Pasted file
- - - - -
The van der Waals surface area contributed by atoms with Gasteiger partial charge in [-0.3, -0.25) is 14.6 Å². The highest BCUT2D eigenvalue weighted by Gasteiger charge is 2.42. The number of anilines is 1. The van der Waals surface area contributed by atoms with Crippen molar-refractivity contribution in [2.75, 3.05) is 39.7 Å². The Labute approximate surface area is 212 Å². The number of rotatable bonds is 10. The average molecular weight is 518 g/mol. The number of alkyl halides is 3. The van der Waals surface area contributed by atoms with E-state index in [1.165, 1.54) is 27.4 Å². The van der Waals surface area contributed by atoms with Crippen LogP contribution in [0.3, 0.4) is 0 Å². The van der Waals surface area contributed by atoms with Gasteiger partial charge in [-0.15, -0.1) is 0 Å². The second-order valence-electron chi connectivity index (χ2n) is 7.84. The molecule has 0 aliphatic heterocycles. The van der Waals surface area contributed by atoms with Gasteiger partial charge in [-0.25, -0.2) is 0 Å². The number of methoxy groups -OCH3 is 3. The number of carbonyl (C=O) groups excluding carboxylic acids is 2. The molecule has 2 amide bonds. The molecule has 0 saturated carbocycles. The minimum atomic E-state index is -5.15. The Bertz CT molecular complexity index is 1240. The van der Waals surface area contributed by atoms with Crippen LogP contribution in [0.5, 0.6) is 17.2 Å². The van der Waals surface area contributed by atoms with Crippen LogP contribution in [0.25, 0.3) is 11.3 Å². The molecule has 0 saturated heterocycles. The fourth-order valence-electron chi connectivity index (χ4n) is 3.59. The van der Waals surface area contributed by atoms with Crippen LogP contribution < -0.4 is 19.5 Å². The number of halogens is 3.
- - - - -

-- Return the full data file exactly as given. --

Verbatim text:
The van der Waals surface area contributed by atoms with Gasteiger partial charge in [-0.3, -0.25) is 14.6 Å². The highest BCUT2D eigenvalue weighted by Gasteiger charge is 2.42. The number of anilines is 1. The van der Waals surface area contributed by atoms with Crippen molar-refractivity contribution in [2.75, 3.05) is 39.7 Å². The Labute approximate surface area is 212 Å². The number of rotatable bonds is 10. The average molecular weight is 518 g/mol. The number of alkyl halides is 3. The van der Waals surface area contributed by atoms with E-state index in [1.165, 1.54) is 27.4 Å². The van der Waals surface area contributed by atoms with Crippen LogP contribution in [0.3, 0.4) is 0 Å². The van der Waals surface area contributed by atoms with Gasteiger partial charge in [-0.15, -0.1) is 0 Å². The second-order valence-electron chi connectivity index (χ2n) is 7.84. The molecule has 0 aliphatic heterocycles. The van der Waals surface area contributed by atoms with Gasteiger partial charge in [-0.25, -0.2) is 0 Å². The number of methoxy groups -OCH3 is 3. The number of carbonyl (C=O) groups excluding carboxylic acids is 2. The molecule has 2 amide bonds. The molecule has 0 saturated carbocycles. The minimum atomic E-state index is -5.15. The Bertz CT molecular complexity index is 1240. The van der Waals surface area contributed by atoms with Crippen LogP contribution in [0.5, 0.6) is 17.2 Å². The van der Waals surface area contributed by atoms with Crippen LogP contribution in [0.25, 0.3) is 11.3 Å². The molecule has 0 saturated heterocycles. The fourth-order valence-electron chi connectivity index (χ4n) is 3.59. The van der Waals surface area contributed by atoms with Crippen LogP contribution < -0.4 is 19.5 Å². The number of halogens is 3.